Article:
"Obviously we've got 'Tana and Jabar, and those guys are out there making plays," Paul said. "Me, as a receiver, I'm just a role player as of now. If I continue to play my role, that's all I'm focused on."

And for Hankerson?

"I've just got to keep focused and it's like I'm back at my freshman year at the University of Miami--you've got to keep doing what I've got to do, keep working hard, keep competing at practice and just keep my mind right," he said.

hanahan kept Donte Stallworth and rookie Leonard Hankerson inactive. While Paul is a big special teams contributor and Stallworth has experience, Hankerson, a third-round pick out of Miami, could be the odd receiver out for a while.

“Hankerson is a little bit further behind, but it doesn’t mean he’s not going to be a great player,” Shanahan said. “But he just has to keep on working on the things in practice to consistently show the coaches that he’ll be ready to play on game day. You see the ability, but you have to see the consistency.”

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Ed Reed: Ravens didn’t try to hurt Chris Johnson

The Ravens didn’t intentionally try to hurt running back Chris Johnson in their last meeting against the Titans, safety Ed Reed promised on Wednesday.

“Nothing is ever intentional to try and take any guy out,” Reed said during a conference call with Nashville reporters. “My game has never been like that and I know these guys don’t play like that either.”

Johnson suffered a sprained ankle in a 13-10 playoff loss to the Ravens at the end of the 2008 season. Johnson had 72 yards and a touchdown late in the first half of that game, but didn’t return. He ended up missing the Pro Bowl because of the injury.

Some Titans, and some of the team’s fans, wondered if the Ravens intentionally tried to take Johnson out of the game, twisting and turning him on a play involving linebackers Ray Lewis and Terrell Suggs well after the whistle. It occurred just a few plays before Johnson was injured.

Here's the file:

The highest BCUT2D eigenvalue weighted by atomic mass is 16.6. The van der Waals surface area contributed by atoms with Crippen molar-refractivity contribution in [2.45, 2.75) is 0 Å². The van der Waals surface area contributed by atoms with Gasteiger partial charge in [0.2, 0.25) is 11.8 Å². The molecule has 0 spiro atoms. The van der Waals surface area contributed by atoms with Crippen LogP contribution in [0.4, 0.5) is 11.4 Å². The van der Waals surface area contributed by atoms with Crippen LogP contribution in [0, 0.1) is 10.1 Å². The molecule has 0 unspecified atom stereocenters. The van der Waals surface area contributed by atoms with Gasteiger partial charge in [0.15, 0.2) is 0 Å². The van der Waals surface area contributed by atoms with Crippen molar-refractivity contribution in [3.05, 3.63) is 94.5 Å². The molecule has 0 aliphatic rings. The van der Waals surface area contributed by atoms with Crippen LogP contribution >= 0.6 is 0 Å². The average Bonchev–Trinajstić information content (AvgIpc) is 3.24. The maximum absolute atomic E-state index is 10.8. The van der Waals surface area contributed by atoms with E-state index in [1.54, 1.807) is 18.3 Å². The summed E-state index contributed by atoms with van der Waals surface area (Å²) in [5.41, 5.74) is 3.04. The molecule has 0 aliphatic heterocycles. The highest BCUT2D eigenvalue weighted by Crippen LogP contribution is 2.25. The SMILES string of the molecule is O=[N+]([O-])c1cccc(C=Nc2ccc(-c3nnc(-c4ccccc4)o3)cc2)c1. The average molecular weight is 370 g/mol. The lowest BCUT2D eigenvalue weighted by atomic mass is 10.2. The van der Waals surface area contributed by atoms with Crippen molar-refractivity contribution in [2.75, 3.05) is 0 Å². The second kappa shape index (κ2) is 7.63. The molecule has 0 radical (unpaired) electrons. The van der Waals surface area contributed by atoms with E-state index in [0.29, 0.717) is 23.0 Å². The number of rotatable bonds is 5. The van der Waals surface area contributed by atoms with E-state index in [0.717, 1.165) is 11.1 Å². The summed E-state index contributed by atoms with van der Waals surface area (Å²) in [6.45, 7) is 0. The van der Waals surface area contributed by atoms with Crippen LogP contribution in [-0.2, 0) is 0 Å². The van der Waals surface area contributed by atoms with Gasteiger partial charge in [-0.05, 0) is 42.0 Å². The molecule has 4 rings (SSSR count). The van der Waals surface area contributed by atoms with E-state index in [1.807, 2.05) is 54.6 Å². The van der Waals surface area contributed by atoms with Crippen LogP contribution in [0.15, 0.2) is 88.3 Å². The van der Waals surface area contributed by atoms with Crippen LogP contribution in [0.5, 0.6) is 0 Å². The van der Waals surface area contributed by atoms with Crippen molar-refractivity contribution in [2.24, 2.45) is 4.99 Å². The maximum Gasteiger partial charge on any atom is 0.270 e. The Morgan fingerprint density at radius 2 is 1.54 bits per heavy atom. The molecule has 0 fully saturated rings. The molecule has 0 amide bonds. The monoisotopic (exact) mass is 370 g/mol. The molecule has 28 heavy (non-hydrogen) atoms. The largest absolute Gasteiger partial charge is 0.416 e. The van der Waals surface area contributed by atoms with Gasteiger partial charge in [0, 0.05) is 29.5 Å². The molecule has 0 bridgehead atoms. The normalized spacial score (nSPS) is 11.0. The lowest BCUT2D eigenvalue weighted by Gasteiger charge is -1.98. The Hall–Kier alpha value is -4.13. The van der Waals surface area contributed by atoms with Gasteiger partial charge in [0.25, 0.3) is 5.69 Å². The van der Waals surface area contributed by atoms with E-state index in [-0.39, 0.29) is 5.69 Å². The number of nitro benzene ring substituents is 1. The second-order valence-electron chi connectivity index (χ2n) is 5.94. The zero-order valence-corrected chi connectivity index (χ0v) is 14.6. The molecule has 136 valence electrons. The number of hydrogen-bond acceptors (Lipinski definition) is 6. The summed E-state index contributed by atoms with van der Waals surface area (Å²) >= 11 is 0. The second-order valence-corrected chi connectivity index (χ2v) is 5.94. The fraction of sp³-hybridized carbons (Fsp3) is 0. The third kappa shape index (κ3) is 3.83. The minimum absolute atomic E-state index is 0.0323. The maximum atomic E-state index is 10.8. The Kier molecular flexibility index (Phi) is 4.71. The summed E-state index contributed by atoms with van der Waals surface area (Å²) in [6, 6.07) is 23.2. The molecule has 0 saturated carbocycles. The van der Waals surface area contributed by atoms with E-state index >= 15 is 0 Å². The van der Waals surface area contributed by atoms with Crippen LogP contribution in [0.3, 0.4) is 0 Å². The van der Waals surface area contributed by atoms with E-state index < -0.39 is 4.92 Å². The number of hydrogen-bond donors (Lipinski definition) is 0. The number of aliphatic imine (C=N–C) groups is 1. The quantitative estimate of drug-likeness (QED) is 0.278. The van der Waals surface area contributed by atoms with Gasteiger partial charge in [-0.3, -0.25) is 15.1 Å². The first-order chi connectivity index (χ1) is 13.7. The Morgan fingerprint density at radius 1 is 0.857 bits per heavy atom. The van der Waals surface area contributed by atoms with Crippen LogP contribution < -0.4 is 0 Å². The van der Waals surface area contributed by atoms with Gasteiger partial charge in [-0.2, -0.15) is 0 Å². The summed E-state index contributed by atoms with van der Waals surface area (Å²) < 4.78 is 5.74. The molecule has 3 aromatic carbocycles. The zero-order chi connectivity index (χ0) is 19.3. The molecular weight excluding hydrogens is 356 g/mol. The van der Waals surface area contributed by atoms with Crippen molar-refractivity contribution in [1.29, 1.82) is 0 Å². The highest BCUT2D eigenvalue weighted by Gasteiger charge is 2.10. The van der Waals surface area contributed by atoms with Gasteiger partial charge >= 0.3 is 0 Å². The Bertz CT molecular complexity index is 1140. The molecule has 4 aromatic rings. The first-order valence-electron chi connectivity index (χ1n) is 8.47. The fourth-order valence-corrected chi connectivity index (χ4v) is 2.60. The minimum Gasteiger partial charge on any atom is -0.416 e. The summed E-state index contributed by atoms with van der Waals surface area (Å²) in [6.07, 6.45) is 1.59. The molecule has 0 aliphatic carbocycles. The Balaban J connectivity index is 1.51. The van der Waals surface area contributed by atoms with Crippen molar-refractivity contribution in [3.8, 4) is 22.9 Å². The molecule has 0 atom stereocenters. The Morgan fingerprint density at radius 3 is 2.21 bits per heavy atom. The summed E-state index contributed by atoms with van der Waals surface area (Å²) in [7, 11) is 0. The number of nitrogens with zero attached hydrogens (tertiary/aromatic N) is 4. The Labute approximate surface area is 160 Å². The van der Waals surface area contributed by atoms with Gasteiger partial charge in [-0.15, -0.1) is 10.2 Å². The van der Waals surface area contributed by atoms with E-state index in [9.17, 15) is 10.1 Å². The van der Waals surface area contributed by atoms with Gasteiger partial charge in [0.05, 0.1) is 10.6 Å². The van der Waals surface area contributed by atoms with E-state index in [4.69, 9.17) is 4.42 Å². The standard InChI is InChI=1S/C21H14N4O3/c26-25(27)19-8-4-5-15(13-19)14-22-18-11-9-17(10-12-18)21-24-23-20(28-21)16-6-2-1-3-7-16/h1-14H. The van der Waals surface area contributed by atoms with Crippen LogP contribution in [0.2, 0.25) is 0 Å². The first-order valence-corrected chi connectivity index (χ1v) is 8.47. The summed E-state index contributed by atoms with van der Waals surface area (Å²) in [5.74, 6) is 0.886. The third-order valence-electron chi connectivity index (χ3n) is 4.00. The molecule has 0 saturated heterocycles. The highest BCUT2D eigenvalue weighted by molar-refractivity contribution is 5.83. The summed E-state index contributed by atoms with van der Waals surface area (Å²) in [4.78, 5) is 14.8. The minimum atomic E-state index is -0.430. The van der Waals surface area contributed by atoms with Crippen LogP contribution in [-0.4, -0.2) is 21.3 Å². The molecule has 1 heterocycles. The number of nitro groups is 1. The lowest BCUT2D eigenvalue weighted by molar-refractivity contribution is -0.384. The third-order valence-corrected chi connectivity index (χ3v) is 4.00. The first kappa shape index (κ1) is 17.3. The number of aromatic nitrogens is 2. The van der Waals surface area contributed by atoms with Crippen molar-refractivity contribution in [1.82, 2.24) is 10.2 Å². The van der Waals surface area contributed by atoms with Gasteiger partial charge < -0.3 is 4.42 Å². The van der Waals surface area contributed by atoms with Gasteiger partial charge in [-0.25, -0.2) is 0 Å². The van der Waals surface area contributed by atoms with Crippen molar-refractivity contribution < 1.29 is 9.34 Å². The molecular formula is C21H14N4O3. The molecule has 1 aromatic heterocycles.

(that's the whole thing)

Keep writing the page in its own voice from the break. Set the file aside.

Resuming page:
“Chris didn’t get hurt on that play,” Reed said. “He had his back stretched out a little bit, but that wasn’t the play that hurt his ankle. He got hurt on another play, when I want to say it was (nose tackle) Brandon McKinney fell on his ankle on the sideline. Any time you get a guy like Chris Johnson, his size, and one of those d-linemen fall on you, it’s going to be tough.

“I talked to Chris after that and was like, ‘Everything is in between the whistle.’ “

Click here to order Ed Reed’s proCane Rookie Card.

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Frank Gore shakes off low numbers

Frank Gore said his ho-hum statistics Sunday were the results of the Seahawks stacking the line of scrimmage against him and playing good defense.

Gore has bludgeoned Seattle in past seasons, rushing for 212, 207 and 144 yards in previous meetings. In those games, he exposed Seattle’s safeties, who either were late in closing holes at the line of scrimmage or allowed Gore to break through their tackles.

Seattle has upgraded that position in recent years, and both their new safeties – Earl Thomas and Kam Chancellor – were effective against him Sunday.

Chancellor finished with a game-high nine tackles. Thomas was right behind him with eight stops. Both also tackled Gore behind the line of scrimmage at times.

“After me whooping up on them for so many years, they didn't want that to happen again," Gore said.

Click here to order Frank Gore’s proCane Rookie Card.

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Kelly Jennings Returns To Practice